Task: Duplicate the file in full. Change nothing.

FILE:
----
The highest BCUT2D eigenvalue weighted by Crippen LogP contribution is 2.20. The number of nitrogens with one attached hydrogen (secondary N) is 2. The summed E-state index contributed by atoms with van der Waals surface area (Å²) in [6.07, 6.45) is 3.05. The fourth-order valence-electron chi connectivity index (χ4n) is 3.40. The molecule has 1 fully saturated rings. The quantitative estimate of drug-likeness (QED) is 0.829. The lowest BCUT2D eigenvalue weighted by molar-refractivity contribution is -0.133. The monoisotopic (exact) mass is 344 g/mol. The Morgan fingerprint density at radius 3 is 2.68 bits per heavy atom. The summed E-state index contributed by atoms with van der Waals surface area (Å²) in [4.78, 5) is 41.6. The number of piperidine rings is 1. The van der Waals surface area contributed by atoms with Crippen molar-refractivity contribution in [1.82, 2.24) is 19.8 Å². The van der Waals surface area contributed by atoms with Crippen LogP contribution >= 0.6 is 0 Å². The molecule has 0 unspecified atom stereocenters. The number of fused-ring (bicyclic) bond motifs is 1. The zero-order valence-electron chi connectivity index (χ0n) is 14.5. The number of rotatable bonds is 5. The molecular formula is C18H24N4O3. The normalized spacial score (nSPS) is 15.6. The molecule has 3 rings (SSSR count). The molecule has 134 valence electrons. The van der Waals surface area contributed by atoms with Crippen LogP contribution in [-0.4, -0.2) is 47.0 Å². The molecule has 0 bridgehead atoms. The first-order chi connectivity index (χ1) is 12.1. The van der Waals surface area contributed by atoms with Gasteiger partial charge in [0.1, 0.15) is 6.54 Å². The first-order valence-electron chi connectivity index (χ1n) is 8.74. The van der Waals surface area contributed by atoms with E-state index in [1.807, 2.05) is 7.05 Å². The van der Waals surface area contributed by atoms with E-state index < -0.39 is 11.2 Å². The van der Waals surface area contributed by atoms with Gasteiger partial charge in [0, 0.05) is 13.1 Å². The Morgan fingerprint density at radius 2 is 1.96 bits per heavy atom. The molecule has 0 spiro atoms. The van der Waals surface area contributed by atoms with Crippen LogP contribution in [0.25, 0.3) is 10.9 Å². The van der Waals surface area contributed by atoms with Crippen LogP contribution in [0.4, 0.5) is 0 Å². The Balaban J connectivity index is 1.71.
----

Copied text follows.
The highest BCUT2D eigenvalue weighted by Crippen LogP contribution is 2.20. The number of nitrogens with one attached hydrogen (secondary N) is 2. The summed E-state index contributed by atoms with van der Waals surface area (Å²) in [6.07, 6.45) is 3.05. The fourth-order valence-electron chi connectivity index (χ4n) is 3.40. The molecule has 1 fully saturated rings. The quantitative estimate of drug-likeness (QED) is 0.829. The lowest BCUT2D eigenvalue weighted by molar-refractivity contribution is -0.133. The monoisotopic (exact) mass is 344 g/mol. The Morgan fingerprint density at radius 3 is 2.68 bits per heavy atom. The summed E-state index contributed by atoms with van der Waals surface area (Å²) in [4.78, 5) is 41.6. The number of piperidine rings is 1. The van der Waals surface area contributed by atoms with Crippen molar-refractivity contribution in [1.82, 2.24) is 19.8 Å². The van der Waals surface area contributed by atoms with Crippen LogP contribution >= 0.6 is 0 Å². The molecule has 0 unspecified atom stereocenters. The number of fused-ring (bicyclic) bond motifs is 1. The zero-order valence-electron chi connectivity index (χ0n) is 14.5. The number of rotatable bonds is 5. The molecular formula is C18H24N4O3. The normalized spacial score (nSPS) is 15.6. The molecule has 3 rings (SSSR count). The molecule has 134 valence electrons. The van der Waals surface area contributed by atoms with Crippen LogP contribution in [-0.4, -0.2) is 47.0 Å². The molecule has 0 bridgehead atoms. The first-order chi connectivity index (χ1) is 12.1. The van der Waals surface area contributed by atoms with Gasteiger partial charge in [0.1, 0.15) is 6.54 Å². The first-order valence-electron chi connectivity index (χ1n) is 8.74. The van der Waals surface area contributed by atoms with E-state index in [1.807, 2.05) is 7.05 Å². The van der Waals surface area contributed by atoms with E-state index < -0.39 is 11.2 Å². The van der Waals surface area contributed by atoms with Gasteiger partial charge in [0, 0.05) is 13.1 Å². The Morgan fingerprint density at radius 2 is 1.96 bits per heavy atom. The molecule has 0 spiro atoms. The van der Waals surface area contributed by atoms with Crippen LogP contribution in [0.25, 0.3) is 10.9 Å². The van der Waals surface area contributed by atoms with Crippen LogP contribution in [0.4, 0.5) is 0 Å². The Balaban J connectivity index is 1.71.